Micro-plastics, Environmental conditions, Coastal ecology -- Literature
Microplastics are a pollutant of growing concern, capable of harming aquatic organisms and entering the food web. While freshwater microplastic research has expanded in recent years, much remains unknown regarding the sources and delivery pathways of microplastics in these environments. This review aims to address the scientific literature regarding the spatial and temporal factors affecting global freshwater microplastic distributions and abundances. A total of 75 papers, published through June 2021 and containing an earliest publication date of October 2014, was identified by a Web of Science database search. Microplastic spatial distributions are heavily influenced by anthropogenic factors, with higher concentrations reported in regions characterized by urban land cover, high population density, and wastewater treatment plant effluent. Spatial distributions may also be affected by physical watershed characteristics such as slope and elevation (positive and negative correlations with microplastic concentrations, respectively), although few studies address these factors. Temporal variables of influence include precipitation and stormwater runoff (positive correlations) and water flow/discharge (negative correlations). Despite these overarching trends, variations in study results may be due to differing scales or contributing area delineations. Thus, more rigorous and standardized spatial analytical methods are needed. Future research could simultaneously evaluate both spatial and temporal factors and incorporate finer temporal resolutions into sampling campaigns.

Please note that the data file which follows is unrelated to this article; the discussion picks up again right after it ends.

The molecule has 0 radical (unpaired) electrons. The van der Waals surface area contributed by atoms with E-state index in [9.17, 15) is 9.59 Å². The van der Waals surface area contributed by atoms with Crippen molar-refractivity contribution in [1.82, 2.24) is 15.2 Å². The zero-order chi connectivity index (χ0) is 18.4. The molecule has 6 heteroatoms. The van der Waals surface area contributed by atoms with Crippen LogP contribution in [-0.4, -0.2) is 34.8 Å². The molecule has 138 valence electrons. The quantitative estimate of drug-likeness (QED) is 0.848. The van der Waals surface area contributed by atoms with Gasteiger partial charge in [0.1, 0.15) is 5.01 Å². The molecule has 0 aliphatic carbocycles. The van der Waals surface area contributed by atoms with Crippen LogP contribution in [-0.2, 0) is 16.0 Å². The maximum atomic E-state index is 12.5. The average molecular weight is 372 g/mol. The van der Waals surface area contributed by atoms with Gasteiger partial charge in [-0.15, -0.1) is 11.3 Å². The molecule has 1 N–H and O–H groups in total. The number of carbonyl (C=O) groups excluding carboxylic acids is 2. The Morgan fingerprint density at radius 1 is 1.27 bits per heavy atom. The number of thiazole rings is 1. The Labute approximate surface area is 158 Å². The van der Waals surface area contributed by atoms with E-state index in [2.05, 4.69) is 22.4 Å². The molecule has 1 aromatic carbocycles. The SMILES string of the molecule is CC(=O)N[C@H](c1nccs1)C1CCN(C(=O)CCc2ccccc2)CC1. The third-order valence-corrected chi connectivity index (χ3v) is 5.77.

© 2021 The Authors. Published by Elsevier Ltd.
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Talbot, R., & Chang, H. (2021). Microplastics in freshwater: A global review of factors affecting spatial and temporal variations. Environmental Pollution, 118393.